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Drupal and Acquia at Web 2.0 Expo

Acquia was one of six companies chosen to present at the Launch Pad event at the Web 2.0 Expo San Francisco last week. Selection for Launch Pad was a great honor - more than 150 companies submitted applications - and a tremendous opportunity to showcase Drupal to the 10,000 attendees at the Web 2.0 Expo.

Jeff, Barry and Bryan worked hard building a five minute presentation and demo that highlights all the goodness of Drupal and explains what Acquia does. A video of the presentation is included below. Great job!

My first months at Acquia

Every week, several people ask me what I spend time on at Acquia? What does a co-founder and start-up CTO in a high-tech company do?

In starting a company, there are lots of things that have to be done but my main responsibility right now is to deliver Acquia's first product to the customer. This includes managing multiple threads ...

Roughly 50% of my time is spent building a rockstar team. So far I've been very lucky in finding folks smarter than myself. I've looked at over 100 resumes from engineers the past weeks and we interviewed many candidates. We hired one. If you're interested, we're actively looking for first rate hires ...

Approximately 25% of my time is spent running engineering and directing product development. The latter includes specifying the product, defining what our engineers will work on, ensuring that we're on track, and making sure that we have the best technology. I also enjoy talking to other projects and companies to create options for both Acquia and the Drupal community.

In my role as CTO, I don't think I've contributed a single line of code to Acquia's upcoming products. I expected this, but I find it surprising nonetheless. Instead I'm often sidetracked into marketing, human resources, and customer service related activities. It is interesting and refreshing to be on both the technical side and the business side of things. I like it a lot.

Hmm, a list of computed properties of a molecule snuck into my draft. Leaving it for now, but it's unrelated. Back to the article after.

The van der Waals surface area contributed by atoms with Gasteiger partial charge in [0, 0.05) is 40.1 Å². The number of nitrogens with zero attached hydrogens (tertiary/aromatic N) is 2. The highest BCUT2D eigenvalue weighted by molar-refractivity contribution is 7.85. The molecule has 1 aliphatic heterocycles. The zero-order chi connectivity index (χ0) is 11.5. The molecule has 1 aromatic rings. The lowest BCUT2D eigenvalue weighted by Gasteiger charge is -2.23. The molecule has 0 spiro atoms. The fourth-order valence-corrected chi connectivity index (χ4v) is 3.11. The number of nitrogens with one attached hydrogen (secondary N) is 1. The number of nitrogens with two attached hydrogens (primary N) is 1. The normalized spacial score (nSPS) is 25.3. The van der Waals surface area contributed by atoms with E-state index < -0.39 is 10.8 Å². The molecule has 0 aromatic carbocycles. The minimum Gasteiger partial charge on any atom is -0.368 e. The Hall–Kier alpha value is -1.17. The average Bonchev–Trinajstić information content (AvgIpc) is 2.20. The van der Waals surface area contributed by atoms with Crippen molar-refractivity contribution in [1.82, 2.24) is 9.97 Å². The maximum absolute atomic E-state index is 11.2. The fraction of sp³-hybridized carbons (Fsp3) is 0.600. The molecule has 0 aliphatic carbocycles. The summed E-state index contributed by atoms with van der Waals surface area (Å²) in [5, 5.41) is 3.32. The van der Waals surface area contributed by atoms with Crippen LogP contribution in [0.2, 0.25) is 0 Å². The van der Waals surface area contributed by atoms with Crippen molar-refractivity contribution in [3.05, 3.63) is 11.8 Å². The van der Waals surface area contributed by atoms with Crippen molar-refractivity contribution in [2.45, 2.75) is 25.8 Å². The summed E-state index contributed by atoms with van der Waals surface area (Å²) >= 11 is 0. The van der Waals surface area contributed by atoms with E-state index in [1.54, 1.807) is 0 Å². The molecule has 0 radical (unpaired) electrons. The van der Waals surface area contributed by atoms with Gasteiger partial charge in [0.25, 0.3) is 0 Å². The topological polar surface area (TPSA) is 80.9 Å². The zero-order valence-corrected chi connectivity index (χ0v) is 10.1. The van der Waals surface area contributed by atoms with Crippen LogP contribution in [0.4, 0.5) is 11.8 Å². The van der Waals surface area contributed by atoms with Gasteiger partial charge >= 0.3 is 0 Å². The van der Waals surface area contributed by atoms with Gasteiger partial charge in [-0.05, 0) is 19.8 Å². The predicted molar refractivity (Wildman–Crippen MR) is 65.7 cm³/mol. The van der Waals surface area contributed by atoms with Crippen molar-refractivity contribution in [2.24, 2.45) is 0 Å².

I obviously spend a substantial amount of time working in the Drupal community -- often after hours like has been the case for many years. Drupal continues to be an act of passion. I'd say 40% of my Drupal time is spent in the Drupal.org issue queue, 60% of that time is working behind the scenes. For example, at the end of 2007 I spent 3 weeks connecting publishers and authors, and if all goes well, this should result in 10 Drupal books being published in 2008. In other words, a lot of (strategic) e-mail.

Going forward, I'd like to spend more time talking to Acquia's engineers and contributors in the Drupal community. I have many ideas in the back of my head, both for Drupal and for Acquia, but I simply haven't had time yet to describe these ideas as complete and detailed as I'd like to. I have a desire to express my ideas but I've to research and refine them first before I can comfortably do so. I'll need to allocate time for that. Until then, they are just that; vague ideas in the back of my head.

MotoGP using Drupal

Motogp
MotoGP is the world’s premier motorcycling championship, with a season of 18 Grands Prix in 14 countries bringing together the world’s top motorcycle manufacturers such as Honda, Yamaha, Suzuki, Ducati, Kawasaki, Aprilia and KTM - plus an elite crop of riders from every corner of the globe. Their website just relaunched on Drupal: see http://www.motogp.com. Rumor has it that on racing days, they serve up to 2 million pages a day. Yowza!

Acquia is a Red Herring finalist

Acquia (my company) is part of an exceptional group of companies vying for the 2008 Red Herring 100 North America award. The award recognizes the top 100 privately held companies in North America. This is big because previous winners included companies like Google, Yahoo!, Skype, Netscape, Salesforce.com, and YouTube. It is still early days for Acquia but it is good to get noticed early on. The winners will be announced in May so fingers crossed ...

Google to invest 105,000 USD in Drupal

The summer is off to a great start as Google continues to blow loving kisses at Drupal.

Google just announced that they will sponsor 21 Drupal developer stipends in this year's Summer of Code program (SoC). To inspire young developers to work on FOSS projects during the summer, Google will provide a stipend of 5,000 USD to each student developer, of which 4,500 USD goes to the student and 500 USD goes to Drupal Association (or to the mentors). With 21 accepted applications this adds up to a 105,000 USD investment over a three-month period.

The accepted students, their projects, and the mentors are listed on the official Drupal.org announcement. Many of the listed projects touch Drupal core, so it looks like I'm in for a really busy summer. Congratulations to all successful applicants, and thanks to the Drupal Summer of Code organizers, the Drupal mentors, and last but not least, Google. Great!

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